“It has been absolute hell,” Cronin-Stanley admits. “We are a free TV station in order to reach the people who can’t afford to watch these films any other way. Our typical type of advertiser like cruise and insurance companies pulled their ads overnight. Dormeo Mattresses had to pull out as a sponsor because they couldn’t make their products during the pandemic. Transmission costs don’t stop just because you can’t get your revenue in and we still have the same bills to cover.”

Nevertheless, as well as bringing old classics back to the screen, Cronin-Stanley and the team are also enjoying creating original shows.

“We’ve started tracking down some of the stars in the films we show that are still with us,” she explains. “It’s great to honour them and pay tribute. They talk about their careers and it’s magical being able to go round to these legends’ houses for a chat. And it’s fantastic to hear fans talk about these great legends. I love that we’re reintroducing the likes of Sid James, Hattie Jacques and Dandy Nicholls to a much younger age group. The British Film Industry of the 40s, 50s and 60s had such good stars and was a cracking period for film.”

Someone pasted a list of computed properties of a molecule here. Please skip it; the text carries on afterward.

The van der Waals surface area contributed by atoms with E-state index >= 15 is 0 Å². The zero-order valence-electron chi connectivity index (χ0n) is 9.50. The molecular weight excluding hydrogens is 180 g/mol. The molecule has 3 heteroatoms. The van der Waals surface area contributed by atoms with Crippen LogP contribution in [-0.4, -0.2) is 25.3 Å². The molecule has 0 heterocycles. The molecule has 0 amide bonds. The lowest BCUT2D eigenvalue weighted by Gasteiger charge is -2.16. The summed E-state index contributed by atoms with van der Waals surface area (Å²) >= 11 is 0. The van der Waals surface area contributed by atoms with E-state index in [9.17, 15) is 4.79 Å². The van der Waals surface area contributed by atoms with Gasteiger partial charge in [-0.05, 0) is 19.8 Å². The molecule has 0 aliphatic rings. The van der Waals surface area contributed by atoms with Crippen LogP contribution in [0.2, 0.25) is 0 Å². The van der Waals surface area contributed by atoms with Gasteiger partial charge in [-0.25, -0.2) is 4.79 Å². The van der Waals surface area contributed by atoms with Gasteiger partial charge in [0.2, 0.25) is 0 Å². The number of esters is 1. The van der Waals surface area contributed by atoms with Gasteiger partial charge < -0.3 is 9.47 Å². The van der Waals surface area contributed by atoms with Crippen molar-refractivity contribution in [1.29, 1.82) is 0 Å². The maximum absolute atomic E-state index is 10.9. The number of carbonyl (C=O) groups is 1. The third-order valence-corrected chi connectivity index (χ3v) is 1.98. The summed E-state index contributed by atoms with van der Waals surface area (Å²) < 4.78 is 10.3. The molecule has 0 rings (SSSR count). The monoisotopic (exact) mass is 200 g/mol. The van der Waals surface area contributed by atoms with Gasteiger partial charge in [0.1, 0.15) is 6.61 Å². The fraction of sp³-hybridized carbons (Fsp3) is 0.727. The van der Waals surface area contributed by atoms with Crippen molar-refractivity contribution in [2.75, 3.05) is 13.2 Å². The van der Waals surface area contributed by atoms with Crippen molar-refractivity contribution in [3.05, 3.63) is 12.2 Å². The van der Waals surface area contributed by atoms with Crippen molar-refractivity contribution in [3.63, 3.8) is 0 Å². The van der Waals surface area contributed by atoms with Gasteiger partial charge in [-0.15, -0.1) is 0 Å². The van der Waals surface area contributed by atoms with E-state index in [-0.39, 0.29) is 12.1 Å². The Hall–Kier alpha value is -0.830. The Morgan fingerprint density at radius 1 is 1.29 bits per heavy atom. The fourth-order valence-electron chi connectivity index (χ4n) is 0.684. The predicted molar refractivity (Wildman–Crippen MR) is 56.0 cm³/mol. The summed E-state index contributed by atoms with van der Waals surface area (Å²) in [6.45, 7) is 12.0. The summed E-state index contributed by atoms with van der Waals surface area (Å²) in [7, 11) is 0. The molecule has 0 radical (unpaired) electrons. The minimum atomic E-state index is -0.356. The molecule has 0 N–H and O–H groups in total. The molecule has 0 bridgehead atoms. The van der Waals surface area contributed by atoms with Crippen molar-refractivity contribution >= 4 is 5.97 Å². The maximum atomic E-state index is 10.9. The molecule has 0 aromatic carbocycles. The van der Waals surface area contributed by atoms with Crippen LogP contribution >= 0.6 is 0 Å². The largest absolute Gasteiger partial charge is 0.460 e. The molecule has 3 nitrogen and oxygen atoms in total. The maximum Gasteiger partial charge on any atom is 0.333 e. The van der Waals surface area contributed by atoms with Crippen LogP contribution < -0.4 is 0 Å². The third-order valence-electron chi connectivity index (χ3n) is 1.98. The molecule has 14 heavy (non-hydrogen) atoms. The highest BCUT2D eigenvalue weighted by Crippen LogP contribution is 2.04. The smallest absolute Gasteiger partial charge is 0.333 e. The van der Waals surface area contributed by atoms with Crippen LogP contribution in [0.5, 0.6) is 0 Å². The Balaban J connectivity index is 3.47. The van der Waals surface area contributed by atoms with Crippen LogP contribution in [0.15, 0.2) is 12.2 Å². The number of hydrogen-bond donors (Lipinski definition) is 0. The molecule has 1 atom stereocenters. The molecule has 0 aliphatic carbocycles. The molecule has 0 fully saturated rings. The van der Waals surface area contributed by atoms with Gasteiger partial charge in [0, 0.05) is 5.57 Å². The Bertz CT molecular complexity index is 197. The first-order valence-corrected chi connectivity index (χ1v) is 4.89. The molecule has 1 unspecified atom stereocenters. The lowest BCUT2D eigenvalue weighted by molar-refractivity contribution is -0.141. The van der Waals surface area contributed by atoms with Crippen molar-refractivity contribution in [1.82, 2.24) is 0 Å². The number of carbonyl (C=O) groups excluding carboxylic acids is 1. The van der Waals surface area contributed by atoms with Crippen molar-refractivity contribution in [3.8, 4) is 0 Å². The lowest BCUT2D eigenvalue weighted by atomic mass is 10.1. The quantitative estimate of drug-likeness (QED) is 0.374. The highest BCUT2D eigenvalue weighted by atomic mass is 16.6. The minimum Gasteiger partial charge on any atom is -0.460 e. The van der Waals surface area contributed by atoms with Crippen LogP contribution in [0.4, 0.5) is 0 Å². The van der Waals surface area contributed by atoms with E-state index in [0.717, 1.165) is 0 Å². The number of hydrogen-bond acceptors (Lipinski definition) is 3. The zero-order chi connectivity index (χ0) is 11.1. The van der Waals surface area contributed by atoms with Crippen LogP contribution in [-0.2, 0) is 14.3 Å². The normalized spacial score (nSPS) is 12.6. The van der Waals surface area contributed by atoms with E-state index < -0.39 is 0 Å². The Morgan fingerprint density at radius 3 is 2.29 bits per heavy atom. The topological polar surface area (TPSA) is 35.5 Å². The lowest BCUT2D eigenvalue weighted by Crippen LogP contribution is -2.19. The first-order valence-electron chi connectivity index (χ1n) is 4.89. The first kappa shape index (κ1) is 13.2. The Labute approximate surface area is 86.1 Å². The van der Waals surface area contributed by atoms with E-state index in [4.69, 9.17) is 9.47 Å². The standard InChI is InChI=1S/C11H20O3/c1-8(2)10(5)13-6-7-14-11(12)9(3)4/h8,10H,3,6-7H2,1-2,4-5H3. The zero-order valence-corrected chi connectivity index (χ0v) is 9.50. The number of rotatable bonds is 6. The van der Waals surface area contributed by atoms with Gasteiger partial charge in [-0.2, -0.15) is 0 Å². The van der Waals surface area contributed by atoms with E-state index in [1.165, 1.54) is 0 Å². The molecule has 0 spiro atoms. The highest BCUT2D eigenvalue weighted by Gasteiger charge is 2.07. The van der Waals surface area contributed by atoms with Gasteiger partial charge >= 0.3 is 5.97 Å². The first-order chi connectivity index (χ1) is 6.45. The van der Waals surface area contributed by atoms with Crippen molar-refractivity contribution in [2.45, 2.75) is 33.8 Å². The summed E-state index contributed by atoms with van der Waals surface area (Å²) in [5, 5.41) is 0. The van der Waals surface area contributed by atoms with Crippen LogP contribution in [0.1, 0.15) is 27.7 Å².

Current entertainment figures are also huge fans of the channel and its output.

“Sir Tim Rice tweets about us,” Cronin-Stanley reveals. “Mark Gatiss is also a big fan and Vic Reeves even called up to ask what he could do to help. People are amazed that the whole operation is just a dad and his daughter in their garden reaching six million people per week. National Geographic can’t even do that.”

By Drew Tosh